1. Goodwin, Peter M.

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A new study has detailed how South Korea's carefully prepared and pre-planned combination of pandemic mitigation measures successfully curtailed the country's biggest outbreak of SARS-CoV-2 infection (also known as COVID-19) early in 2020, without resorting to formal lockdown.

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"They had a set of infection control protocols that existed at the regional and national level, and at the hospital level," said Harvard University's June-Ho Kim, MD, MPH, from Ariadne Laboratories at Brigham and Women's Hospital, lead author of the study reported in the journal NEJM Catalyst (2020; doi:


"In South Korea they were successful in being able to quickly mobilize," Kim told Oncology Times. "I think a lot of that success was due to national government coordinating the stakeholders-both private and public bodies. The government bought the majority of the supply of masks and distributed them [free] to hospitals and the general population," he said.


COVID-19 Coverage Success

Kim's group examined data from Daegu in southeast South Korea-a city with more than 2.4 million people. The first case of SARS-CoV-2 had been confirmed there on February 18, 2020, and by the end of the month the outbreak had already grown to a total of 2,000 infections. Such was the explosive growth of infections that by March 7 over 5,000 citizens of Daegu had been confirmed positive for COVID-19. The city's medical system was near to being overwhelmed-with a looming shortage of beds, supplies, and medical workers.


Under South Korea's pandemic preparedness program all high-risk facilities, including hospitals, nursing homes, and long-term care facilities conducted universal testing and intensive screening combined with systems for cohort isolation, infection control consultations, and transfer to COVID-19-designated hospitals. By March 15, infections in Daegu had reached a total of 6,000. But the pre-planned mitigation measures had kept this below 7,000 up to the publication of Kim's study when the outbreak was effectively over. However, teams in Daegu remained vigilant to prevent a second wave of infection.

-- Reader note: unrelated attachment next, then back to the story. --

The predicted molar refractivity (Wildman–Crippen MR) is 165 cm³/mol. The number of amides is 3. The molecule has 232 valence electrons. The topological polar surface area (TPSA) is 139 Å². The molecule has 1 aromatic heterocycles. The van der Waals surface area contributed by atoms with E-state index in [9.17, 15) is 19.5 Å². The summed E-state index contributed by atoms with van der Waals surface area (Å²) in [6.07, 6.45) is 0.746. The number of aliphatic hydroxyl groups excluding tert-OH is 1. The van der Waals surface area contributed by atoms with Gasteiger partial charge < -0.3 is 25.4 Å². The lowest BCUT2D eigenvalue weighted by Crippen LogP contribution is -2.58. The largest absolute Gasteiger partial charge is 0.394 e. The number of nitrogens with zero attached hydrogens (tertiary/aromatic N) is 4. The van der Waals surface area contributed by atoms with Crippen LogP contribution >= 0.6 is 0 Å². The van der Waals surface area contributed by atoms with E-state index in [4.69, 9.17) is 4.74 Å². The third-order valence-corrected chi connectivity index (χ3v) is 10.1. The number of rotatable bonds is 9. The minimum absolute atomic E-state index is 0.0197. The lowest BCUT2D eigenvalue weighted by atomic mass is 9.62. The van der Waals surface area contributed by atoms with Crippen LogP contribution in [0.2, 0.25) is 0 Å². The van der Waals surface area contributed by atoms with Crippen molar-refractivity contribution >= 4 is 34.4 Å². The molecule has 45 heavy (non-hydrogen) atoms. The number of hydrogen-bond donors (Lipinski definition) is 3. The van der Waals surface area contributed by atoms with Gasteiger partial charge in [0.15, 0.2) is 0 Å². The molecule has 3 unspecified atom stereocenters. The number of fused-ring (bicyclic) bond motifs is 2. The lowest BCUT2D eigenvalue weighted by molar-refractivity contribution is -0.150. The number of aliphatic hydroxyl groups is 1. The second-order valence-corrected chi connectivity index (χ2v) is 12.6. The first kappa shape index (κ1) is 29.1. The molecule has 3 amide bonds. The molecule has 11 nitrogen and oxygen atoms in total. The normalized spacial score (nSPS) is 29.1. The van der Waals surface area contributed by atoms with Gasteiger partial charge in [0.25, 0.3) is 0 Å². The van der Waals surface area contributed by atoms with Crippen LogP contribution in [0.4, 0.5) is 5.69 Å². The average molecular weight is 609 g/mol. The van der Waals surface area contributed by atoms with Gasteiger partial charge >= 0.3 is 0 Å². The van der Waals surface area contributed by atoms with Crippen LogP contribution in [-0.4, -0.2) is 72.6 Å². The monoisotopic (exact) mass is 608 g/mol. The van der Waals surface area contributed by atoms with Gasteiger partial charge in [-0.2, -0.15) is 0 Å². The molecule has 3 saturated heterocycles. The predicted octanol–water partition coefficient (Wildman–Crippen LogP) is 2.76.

Kim said there were a number of reasons to explain the success of South Korea's outbreak control measures. "One of the enabling factors was that they have a national insurance system. Because of that they are able to have a coordinated system in place and effect change across not just one hospital at a time but across the network."


He also gave credit to the Korean Centers for Disease Control and Prevention, which gave strong leadership and good communication to coordinate mitigation efforts and maintain public acceptance of measures-some of which included cell-phone technology and anonymously tracking card transactions to check for peoples' travel patterns.


He attributed the will for national preparedness and public cooperation to previous bad experience. Koreans had been motivated to comply with measures such as personal distancing, work closures, high-tech contact tracing, and the wearing of face masks by widespread knowledge and fear of disease transmission.


"Across a lot of the Asian countries-particularly after the SARS (severe acute respiratory syndrome) and MERS (Middle East respiratory syndrome) outbreaks-face covering was a lot more widespread," he said. "This was also helped by the fact that many Koreans choose to cover their faces to give some protection against pollution."


Informed by the Korean data, Kim was in favor of using face coverings widely to protect populations against COVID-19. "Masks and PPE are quite important. That's not been controversial [in Korea]. It's been accepted from the beginning," he said. In South Korea, citizens had been seeking out masks on the first news of the coronavirus pandemic, he said, and there had been mask shortages until the government stepped in to limit price and supply free ones.


"In hospitals there had been a big emphasis on stockpiling personal protective equipment (PPE) and N95-equivalent masks," said Kim. "This had been to ensure all PPE was appropriate, with high-grade masks."


The study found that the incidence of infection among hospital staff caring for patients with COVID-19 in Daegu had been only a fraction of the rate it had reached in some European countries-attesting to the efficacy of the high level PPE used Korea, where Kim said the highest protection N95-equivalent masks had been recommended in hospitals for all situations when dealing with infected patients-and not just for aerosolizing procedures.